I’m often asked to explain the social web … in three minutes or less. Difficult! But I’ve come up with a simple way to describe the importance of social media in my presentations that might be useful to you when you meet those people who want you to explain all this stuff like “Tweeter and Facebox.”
And it’s easy to remember: Evolution, revolution, contribution.
Here is a brief history of communications:
- Men on fast horses
- Town squares
- Printing press
- Social web
If you break it down like this, it makes an impression that this is really the next stage in how people communicate. Now pay attention!
So what makes this unique? What pushes the social web into the same rarefied category as the printing press or television? Two things:
1) This is two-way communication. Everything else on the list above is one-way. The message isn’t being controlled by an author or a news anchor or an advertising executive. People are talking back. That’s intense.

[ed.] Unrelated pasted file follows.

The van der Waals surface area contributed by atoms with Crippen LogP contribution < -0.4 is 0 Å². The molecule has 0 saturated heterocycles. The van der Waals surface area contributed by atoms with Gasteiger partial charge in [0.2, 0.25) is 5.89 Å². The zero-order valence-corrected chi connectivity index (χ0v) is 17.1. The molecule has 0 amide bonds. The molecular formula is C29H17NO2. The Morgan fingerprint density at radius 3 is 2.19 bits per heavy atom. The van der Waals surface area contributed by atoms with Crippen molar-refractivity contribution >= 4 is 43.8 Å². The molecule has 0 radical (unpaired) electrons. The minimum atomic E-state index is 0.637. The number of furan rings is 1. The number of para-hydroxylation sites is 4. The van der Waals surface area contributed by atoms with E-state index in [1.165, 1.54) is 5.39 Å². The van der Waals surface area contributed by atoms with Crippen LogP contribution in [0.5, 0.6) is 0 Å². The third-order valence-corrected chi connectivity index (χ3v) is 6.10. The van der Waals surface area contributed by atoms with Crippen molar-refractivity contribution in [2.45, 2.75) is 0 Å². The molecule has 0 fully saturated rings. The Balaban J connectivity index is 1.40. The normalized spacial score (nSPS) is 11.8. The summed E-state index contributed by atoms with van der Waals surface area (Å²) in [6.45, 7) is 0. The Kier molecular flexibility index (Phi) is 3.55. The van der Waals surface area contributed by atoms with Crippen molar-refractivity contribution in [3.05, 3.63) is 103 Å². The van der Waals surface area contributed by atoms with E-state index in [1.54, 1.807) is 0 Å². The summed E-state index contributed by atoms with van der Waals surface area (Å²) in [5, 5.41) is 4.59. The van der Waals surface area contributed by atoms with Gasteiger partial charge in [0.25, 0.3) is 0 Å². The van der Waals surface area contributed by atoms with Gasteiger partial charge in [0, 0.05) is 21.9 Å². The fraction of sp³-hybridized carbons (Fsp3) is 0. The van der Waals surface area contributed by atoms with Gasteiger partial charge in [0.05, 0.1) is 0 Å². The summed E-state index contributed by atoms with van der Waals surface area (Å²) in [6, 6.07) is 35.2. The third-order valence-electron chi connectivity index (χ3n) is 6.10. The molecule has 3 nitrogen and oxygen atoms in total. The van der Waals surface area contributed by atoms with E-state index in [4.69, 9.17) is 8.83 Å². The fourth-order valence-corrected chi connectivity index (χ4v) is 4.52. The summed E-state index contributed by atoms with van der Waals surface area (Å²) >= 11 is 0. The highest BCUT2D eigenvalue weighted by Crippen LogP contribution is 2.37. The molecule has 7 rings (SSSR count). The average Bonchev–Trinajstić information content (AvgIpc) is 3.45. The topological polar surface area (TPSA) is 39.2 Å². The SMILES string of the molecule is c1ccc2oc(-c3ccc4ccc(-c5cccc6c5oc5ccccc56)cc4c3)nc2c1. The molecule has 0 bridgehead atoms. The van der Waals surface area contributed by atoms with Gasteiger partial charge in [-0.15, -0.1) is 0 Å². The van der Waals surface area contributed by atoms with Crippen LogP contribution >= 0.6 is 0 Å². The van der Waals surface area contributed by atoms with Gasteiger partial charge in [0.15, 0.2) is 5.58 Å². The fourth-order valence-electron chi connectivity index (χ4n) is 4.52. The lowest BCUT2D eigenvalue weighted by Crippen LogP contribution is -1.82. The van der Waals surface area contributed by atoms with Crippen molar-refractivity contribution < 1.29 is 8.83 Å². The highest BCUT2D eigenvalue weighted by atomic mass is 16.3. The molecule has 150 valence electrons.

2) For the first time in human history, we have access to free, global, real-time communication. There is no other word to characterize the implication of this development but “profound.”
The distinguishing characteristic of the social web that most resonates with people is “contribution.” People are the publishers. If the content is coming from common people it’s the social web. What are people publishing?
- Everybody publishes … including folks vitally important to you like employees, customers, competitors, partners, suppliers, people who love you, and people who hate you.
… so don’t you think you should be out there listening to these people? Learning from them? Serving them? And in the case of your competitor, pummeling them?
So this is the easiest way I’ve found to describe the power, importance and uniqueness of the social web in three minutes or less. What do you think? What did I miss?